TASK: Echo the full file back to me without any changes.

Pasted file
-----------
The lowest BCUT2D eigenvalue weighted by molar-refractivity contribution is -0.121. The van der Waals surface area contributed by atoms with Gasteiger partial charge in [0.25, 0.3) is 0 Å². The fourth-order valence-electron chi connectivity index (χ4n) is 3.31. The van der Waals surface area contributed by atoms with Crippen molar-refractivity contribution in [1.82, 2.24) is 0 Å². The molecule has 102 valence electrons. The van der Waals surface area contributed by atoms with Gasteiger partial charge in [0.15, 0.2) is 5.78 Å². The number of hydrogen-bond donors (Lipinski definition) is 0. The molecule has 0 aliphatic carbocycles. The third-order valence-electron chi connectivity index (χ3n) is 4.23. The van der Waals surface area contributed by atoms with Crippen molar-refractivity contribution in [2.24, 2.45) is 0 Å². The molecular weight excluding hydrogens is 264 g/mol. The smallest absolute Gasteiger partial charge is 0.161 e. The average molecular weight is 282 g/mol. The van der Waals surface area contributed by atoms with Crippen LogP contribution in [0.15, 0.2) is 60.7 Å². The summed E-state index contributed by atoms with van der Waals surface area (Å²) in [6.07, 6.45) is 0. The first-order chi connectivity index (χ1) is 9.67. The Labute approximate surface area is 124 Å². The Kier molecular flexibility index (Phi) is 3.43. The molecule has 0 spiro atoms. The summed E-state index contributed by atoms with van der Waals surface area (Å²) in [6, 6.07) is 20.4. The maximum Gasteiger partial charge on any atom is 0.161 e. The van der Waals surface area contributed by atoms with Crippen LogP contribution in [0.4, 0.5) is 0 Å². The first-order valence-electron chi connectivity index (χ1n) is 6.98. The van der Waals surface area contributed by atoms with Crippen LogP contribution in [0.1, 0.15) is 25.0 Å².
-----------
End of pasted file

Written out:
The lowest BCUT2D eigenvalue weighted by molar-refractivity contribution is -0.121. The van der Waals surface area contributed by atoms with Gasteiger partial charge in [0.25, 0.3) is 0 Å². The fourth-order valence-electron chi connectivity index (χ4n) is 3.31. The van der Waals surface area contributed by atoms with Crippen molar-refractivity contribution in [1.82, 2.24) is 0 Å². The molecule has 102 valence electrons. The van der Waals surface area contributed by atoms with Gasteiger partial charge in [0.15, 0.2) is 5.78 Å². The number of hydrogen-bond donors (Lipinski definition) is 0. The molecule has 0 aliphatic carbocycles. The third-order valence-electron chi connectivity index (χ3n) is 4.23. The van der Waals surface area contributed by atoms with Crippen molar-refractivity contribution in [2.24, 2.45) is 0 Å². The molecular weight excluding hydrogens is 264 g/mol. The smallest absolute Gasteiger partial charge is 0.161 e. The average molecular weight is 282 g/mol. The van der Waals surface area contributed by atoms with Crippen LogP contribution in [0.15, 0.2) is 60.7 Å². The summed E-state index contributed by atoms with van der Waals surface area (Å²) in [6.07, 6.45) is 0. The first-order chi connectivity index (χ1) is 9.67. The Labute approximate surface area is 124 Å². The Kier molecular flexibility index (Phi) is 3.43. The molecule has 0 spiro atoms. The summed E-state index contributed by atoms with van der Waals surface area (Å²) in [6, 6.07) is 20.4. The maximum Gasteiger partial charge on any atom is 0.161 e. The van der Waals surface area contributed by atoms with Crippen LogP contribution in [0.4, 0.5) is 0 Å². The first-order valence-electron chi connectivity index (χ1n) is 6.98. The van der Waals surface area contributed by atoms with Crippen LogP contribution in [0.1, 0.15) is 25.0 Å².